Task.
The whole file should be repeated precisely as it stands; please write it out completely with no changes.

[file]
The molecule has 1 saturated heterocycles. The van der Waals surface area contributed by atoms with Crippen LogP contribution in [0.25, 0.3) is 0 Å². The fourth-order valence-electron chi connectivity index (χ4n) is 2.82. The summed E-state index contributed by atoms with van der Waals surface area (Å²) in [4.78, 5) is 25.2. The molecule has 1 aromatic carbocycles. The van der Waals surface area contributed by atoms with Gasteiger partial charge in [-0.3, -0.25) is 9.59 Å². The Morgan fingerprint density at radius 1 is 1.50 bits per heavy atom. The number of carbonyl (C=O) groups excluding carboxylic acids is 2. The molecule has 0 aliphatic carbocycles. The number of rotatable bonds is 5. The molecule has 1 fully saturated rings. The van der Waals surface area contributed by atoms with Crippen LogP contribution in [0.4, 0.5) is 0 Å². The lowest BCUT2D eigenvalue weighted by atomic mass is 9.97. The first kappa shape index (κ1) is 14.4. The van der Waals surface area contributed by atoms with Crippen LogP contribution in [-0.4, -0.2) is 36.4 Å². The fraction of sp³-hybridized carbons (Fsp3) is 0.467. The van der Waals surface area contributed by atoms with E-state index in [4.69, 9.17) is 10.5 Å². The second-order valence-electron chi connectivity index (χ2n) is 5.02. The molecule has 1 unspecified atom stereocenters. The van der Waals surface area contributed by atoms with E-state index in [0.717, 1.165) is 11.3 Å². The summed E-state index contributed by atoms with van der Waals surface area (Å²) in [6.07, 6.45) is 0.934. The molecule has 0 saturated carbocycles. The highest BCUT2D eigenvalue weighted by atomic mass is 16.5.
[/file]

The molecule has 1 saturated heterocycles. The van der Waals surface area contributed by atoms with Crippen LogP contribution in [0.25, 0.3) is 0 Å². The fourth-order valence-electron chi connectivity index (χ4n) is 2.82. The summed E-state index contributed by atoms with van der Waals surface area (Å²) in [4.78, 5) is 25.2. The molecule has 1 aromatic carbocycles. The van der Waals surface area contributed by atoms with Gasteiger partial charge in [-0.3, -0.25) is 9.59 Å². The Morgan fingerprint density at radius 1 is 1.50 bits per heavy atom. The number of carbonyl (C=O) groups excluding carboxylic acids is 2. The molecule has 0 aliphatic carbocycles. The number of rotatable bonds is 5. The molecule has 1 fully saturated rings. The van der Waals surface area contributed by atoms with Crippen LogP contribution in [0.4, 0.5) is 0 Å². The lowest BCUT2D eigenvalue weighted by atomic mass is 9.97. The first kappa shape index (κ1) is 14.4. The van der Waals surface area contributed by atoms with Crippen LogP contribution in [-0.4, -0.2) is 36.4 Å². The fraction of sp³-hybridized carbons (Fsp3) is 0.467. The van der Waals surface area contributed by atoms with E-state index in [4.69, 9.17) is 10.5 Å². The second-order valence-electron chi connectivity index (χ2n) is 5.02. The molecule has 1 unspecified atom stereocenters. The van der Waals surface area contributed by atoms with E-state index in [0.717, 1.165) is 11.3 Å². The summed E-state index contributed by atoms with van der Waals surface area (Å²) in [6.07, 6.45) is 0.934. The molecule has 0 saturated carbocycles. The highest BCUT2D eigenvalue weighted by atomic mass is 16.5.